University of Minnesota Department of Landscape Architecture. Spring semester, 2016- 2018
Matthew Tucker, ASLA
Assistant Professor, Department of Landscape Architecture
LA 3514/5514 Making the Mississippi will examine the complex socio-cultural values that are symbolized by, and encoded within, the Mississippi River. Through a combination of critical analysis and precedent studies, we will explore historical and contemporary discourses associated with the river. In doing so, we will examine how these discourses have shaped our cultural imagination of the river as well as the policies, ecologies and physical forms of the river. Throughout this examination we will consider the explicit and implied ethical positions encoded in varying perspectives. Finally, we will speculate on how the emerging Anthropocene paradigm may shape and “make” the future river.
The course will examine a range of ways in which the Mississippi River is valued and represented and how those values are manifested and reinforced in socio-cultural narratives associated with the river; how the values are expressed in social policy and physical form within and along the river; and how these values pose ethical considerations regarding future “civic life” of river communities. This examination will consider the river through a variety of lenses that have “made” the river and influence its “making” today and into the future. These will include such topics as the river’s physical geography, patterns of human settlement across cultures, cultural traditions through story and song, ecological processes and others. Most of these discussions will be considered from a “landscape” perspective, which favors the physiological and cultural patterns as expressed on the land.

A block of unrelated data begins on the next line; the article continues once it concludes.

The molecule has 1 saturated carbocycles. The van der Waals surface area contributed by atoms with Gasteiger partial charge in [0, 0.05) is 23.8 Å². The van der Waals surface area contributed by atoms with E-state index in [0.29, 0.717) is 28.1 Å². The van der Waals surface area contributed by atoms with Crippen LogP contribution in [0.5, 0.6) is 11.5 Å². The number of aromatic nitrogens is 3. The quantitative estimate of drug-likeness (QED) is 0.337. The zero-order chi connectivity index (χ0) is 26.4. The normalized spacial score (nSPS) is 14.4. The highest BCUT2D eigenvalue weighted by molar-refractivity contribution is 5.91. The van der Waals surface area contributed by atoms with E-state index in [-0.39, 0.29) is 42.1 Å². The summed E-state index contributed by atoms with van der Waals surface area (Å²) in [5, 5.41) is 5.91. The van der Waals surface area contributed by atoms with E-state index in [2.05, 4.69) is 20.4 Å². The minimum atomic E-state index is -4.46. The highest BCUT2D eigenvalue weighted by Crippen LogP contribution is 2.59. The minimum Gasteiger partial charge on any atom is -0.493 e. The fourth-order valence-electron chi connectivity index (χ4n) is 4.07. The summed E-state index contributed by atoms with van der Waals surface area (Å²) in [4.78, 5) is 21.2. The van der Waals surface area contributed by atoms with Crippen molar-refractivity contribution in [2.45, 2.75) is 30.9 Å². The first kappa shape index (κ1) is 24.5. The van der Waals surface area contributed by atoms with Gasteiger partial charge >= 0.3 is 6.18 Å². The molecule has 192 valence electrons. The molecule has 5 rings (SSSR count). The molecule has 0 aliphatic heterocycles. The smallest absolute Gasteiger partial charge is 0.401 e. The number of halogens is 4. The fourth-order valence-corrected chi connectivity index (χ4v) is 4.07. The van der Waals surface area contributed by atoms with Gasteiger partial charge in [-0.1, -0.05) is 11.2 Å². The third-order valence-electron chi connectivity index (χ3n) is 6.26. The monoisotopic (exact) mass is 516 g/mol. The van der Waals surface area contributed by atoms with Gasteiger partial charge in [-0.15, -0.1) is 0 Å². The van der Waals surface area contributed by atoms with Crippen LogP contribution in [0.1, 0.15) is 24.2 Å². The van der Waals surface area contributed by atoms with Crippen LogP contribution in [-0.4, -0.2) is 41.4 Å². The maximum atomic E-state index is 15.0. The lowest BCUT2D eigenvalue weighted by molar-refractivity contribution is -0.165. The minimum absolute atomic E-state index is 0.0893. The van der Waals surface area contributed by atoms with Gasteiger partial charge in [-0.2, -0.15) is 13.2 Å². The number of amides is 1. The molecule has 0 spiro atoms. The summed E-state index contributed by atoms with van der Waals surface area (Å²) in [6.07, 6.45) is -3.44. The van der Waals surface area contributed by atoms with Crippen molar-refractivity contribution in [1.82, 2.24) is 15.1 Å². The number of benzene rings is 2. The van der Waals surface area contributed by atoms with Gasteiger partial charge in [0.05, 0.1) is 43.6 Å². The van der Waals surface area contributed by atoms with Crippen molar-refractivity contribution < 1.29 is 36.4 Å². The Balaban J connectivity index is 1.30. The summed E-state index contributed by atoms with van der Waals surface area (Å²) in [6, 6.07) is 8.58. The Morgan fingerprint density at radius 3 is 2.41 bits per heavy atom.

Beyond a basic ecological or cultural geographic survey of the river, the course seeks to reveal the broad-and often contradictory-challenges presented by the river’s past and its future. These challenges are made even more complex by the pressing issues facing society as posed by the emerging Anthropocene paradigm. This complexity includes how climate change and associated systems have-or could have-both acute and systemic influence on the river’s ecology, hydrology, commerce, settlement and other factors in the future. The course seeks to build off this complexity by providing an opportunity for you to critically examine these challenges and to articulate speculative, future scenarios for the upper Mississippi River in the 21st century and beyond.